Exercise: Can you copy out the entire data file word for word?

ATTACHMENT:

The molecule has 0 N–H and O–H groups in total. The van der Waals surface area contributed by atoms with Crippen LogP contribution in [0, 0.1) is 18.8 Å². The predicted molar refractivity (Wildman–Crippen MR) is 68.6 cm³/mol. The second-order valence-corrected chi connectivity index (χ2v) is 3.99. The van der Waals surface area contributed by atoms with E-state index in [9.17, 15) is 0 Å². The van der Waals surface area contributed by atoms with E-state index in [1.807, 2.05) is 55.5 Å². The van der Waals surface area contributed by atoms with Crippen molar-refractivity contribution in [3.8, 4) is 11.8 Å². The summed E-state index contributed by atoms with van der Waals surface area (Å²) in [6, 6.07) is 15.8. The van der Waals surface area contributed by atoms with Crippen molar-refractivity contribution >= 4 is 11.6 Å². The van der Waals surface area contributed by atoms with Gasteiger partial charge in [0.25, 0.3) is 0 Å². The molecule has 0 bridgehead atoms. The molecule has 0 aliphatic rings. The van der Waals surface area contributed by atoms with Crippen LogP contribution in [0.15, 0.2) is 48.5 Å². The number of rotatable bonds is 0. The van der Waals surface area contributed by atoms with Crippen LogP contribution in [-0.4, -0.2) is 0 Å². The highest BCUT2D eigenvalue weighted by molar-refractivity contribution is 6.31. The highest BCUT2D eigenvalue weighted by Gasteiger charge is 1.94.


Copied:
The molecule has 0 N–H and O–H groups in total. The van der Waals surface area contributed by atoms with Crippen LogP contribution in [0, 0.1) is 18.8 Å². The predicted molar refractivity (Wildman–Crippen MR) is 68.6 cm³/mol. The second-order valence-corrected chi connectivity index (χ2v) is 3.99. The van der Waals surface area contributed by atoms with E-state index in [9.17, 15) is 0 Å². The van der Waals surface area contributed by atoms with E-state index in [1.807, 2.05) is 55.5 Å². The van der Waals surface area contributed by atoms with Crippen molar-refractivity contribution in [3.8, 4) is 11.8 Å². The summed E-state index contributed by atoms with van der Waals surface area (Å²) in [6, 6.07) is 15.8. The van der Waals surface area contributed by atoms with Crippen molar-refractivity contribution >= 4 is 11.6 Å². The van der Waals surface area contributed by atoms with Gasteiger partial charge in [0.25, 0.3) is 0 Å². The molecule has 0 bridgehead atoms. The molecule has 0 aliphatic rings. The van der Waals surface area contributed by atoms with Crippen LogP contribution in [0.15, 0.2) is 48.5 Å². The number of rotatable bonds is 0. The van der Waals surface area contributed by atoms with Crippen LogP contribution in [-0.4, -0.2) is 0 Å². The highest BCUT2D eigenvalue weighted by molar-refractivity contribution is 6.31. The highest BCUT2D eigenvalue weighted by Gasteiger charge is 1.94.